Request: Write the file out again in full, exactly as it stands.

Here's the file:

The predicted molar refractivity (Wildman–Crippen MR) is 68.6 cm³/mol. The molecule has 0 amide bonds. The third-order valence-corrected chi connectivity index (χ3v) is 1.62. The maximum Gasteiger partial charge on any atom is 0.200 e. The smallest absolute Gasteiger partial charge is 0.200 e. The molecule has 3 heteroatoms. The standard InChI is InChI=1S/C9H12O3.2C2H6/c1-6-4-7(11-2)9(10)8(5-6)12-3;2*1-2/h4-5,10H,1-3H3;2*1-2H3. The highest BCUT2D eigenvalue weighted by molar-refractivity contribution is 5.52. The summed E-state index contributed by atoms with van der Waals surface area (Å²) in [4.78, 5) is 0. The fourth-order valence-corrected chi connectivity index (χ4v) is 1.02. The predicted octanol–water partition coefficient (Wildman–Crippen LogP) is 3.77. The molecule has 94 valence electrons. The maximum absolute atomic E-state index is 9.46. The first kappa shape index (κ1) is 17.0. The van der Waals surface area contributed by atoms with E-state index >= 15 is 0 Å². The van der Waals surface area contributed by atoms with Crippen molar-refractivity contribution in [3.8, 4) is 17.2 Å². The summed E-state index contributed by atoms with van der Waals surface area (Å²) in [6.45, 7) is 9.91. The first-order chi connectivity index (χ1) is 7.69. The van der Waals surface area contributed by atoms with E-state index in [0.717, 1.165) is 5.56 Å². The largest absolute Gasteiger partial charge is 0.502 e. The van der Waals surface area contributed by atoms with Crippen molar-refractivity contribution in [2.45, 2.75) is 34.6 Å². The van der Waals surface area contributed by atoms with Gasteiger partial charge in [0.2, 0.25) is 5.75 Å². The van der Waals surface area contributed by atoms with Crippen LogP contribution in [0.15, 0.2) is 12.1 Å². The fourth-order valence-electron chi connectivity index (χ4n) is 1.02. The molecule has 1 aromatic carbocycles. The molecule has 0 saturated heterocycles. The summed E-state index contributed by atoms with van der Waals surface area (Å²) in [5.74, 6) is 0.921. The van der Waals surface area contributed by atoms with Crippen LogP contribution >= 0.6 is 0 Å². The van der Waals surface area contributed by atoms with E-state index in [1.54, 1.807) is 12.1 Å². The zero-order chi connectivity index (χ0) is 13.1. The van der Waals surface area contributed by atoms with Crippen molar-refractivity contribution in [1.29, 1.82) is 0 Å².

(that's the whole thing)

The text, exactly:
The predicted molar refractivity (Wildman–Crippen MR) is 68.6 cm³/mol. The molecule has 0 amide bonds. The third-order valence-corrected chi connectivity index (χ3v) is 1.62. The maximum Gasteiger partial charge on any atom is 0.200 e. The smallest absolute Gasteiger partial charge is 0.200 e. The molecule has 3 heteroatoms. The standard InChI is InChI=1S/C9H12O3.2C2H6/c1-6-4-7(11-2)9(10)8(5-6)12-3;2*1-2/h4-5,10H,1-3H3;2*1-2H3. The highest BCUT2D eigenvalue weighted by molar-refractivity contribution is 5.52. The summed E-state index contributed by atoms with van der Waals surface area (Å²) in [4.78, 5) is 0. The fourth-order valence-corrected chi connectivity index (χ4v) is 1.02. The predicted octanol–water partition coefficient (Wildman–Crippen LogP) is 3.77. The molecule has 94 valence electrons. The maximum absolute atomic E-state index is 9.46. The first kappa shape index (κ1) is 17.0. The van der Waals surface area contributed by atoms with E-state index >= 15 is 0 Å². The van der Waals surface area contributed by atoms with Crippen molar-refractivity contribution in [3.8, 4) is 17.2 Å². The summed E-state index contributed by atoms with van der Waals surface area (Å²) in [6.45, 7) is 9.91. The first-order chi connectivity index (χ1) is 7.69. The van der Waals surface area contributed by atoms with E-state index in [0.717, 1.165) is 5.56 Å². The largest absolute Gasteiger partial charge is 0.502 e. The van der Waals surface area contributed by atoms with Crippen molar-refractivity contribution in [2.45, 2.75) is 34.6 Å². The van der Waals surface area contributed by atoms with Gasteiger partial charge in [0.2, 0.25) is 5.75 Å². The van der Waals surface area contributed by atoms with Crippen LogP contribution in [0.15, 0.2) is 12.1 Å². The fourth-order valence-electron chi connectivity index (χ4n) is 1.02. The molecule has 1 aromatic carbocycles. The molecule has 0 saturated heterocycles. The summed E-state index contributed by atoms with van der Waals surface area (Å²) in [5.74, 6) is 0.921. The van der Waals surface area contributed by atoms with Crippen LogP contribution >= 0.6 is 0 Å². The van der Waals surface area contributed by atoms with E-state index in [1.54, 1.807) is 12.1 Å². The zero-order chi connectivity index (χ0) is 13.1. The van der Waals surface area contributed by atoms with Crippen molar-refractivity contribution in [1.29, 1.82) is 0 Å².